A Long History of Pioneering Biological Research

Photograph of the famous Fly Room at Columbia University.

The Department of Biological Sciences was formed in 1966 through the merger of two previous departments, Zoology and Botany. The Zoology Department had a very distinguished history. Thomas Hunt Morgan, Edmund Beecher Wilson, and Theodosius Dobzhansky, extraordinary pioneers in genetics, cell biology, and developmental biology, respectively, were leading faculty who did their seminal work at Columbia from the 1900s to the 1940s. The eminent scientist Cyrus Levinthal was recruited from MIT in 1968 with a mission to build up modern biology at Columbia. The initial focus for the Department was on molecular biology and neurobiology, two areas that remain at the forefront of modern biology. The Department expanded into additional research areas over the past two decades, such as developmental biology, cell biology, structural biology, biophysics, chemical biology, and computational biology.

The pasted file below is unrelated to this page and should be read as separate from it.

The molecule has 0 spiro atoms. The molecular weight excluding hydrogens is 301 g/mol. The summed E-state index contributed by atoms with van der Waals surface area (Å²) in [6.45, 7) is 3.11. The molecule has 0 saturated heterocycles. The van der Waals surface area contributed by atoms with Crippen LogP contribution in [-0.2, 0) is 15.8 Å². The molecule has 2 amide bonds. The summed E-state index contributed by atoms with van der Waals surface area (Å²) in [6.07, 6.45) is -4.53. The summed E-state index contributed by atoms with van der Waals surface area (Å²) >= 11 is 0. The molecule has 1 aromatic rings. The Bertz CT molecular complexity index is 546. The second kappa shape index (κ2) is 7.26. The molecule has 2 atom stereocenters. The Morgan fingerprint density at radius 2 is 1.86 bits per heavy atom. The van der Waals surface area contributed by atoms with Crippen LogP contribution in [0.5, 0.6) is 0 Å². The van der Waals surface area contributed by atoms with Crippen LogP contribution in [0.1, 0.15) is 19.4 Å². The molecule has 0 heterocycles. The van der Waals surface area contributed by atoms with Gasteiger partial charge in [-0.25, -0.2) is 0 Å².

Photo: The famous "Fly Room" at Columbia University, where the first genetic map was constructed. Thomas Hunt Morgan (center) is surrounded by some of his co-workers (Alfred F. Huettner Photograph Collection, MBL Archives).

 

Business Office

Department of Biological Sciences
500 Fairchild Center
Mail Code 2401
Columbia University
1212 Amsterdam Avenue
New York, NY 10027

Academic Office

Department of Biological Sciences
600 Fairchild Center
Mail Code 2402
Columbia University
1212 Amsterdam Avenue
New York, NY 10027
biology@columbia.edu
212 854-4581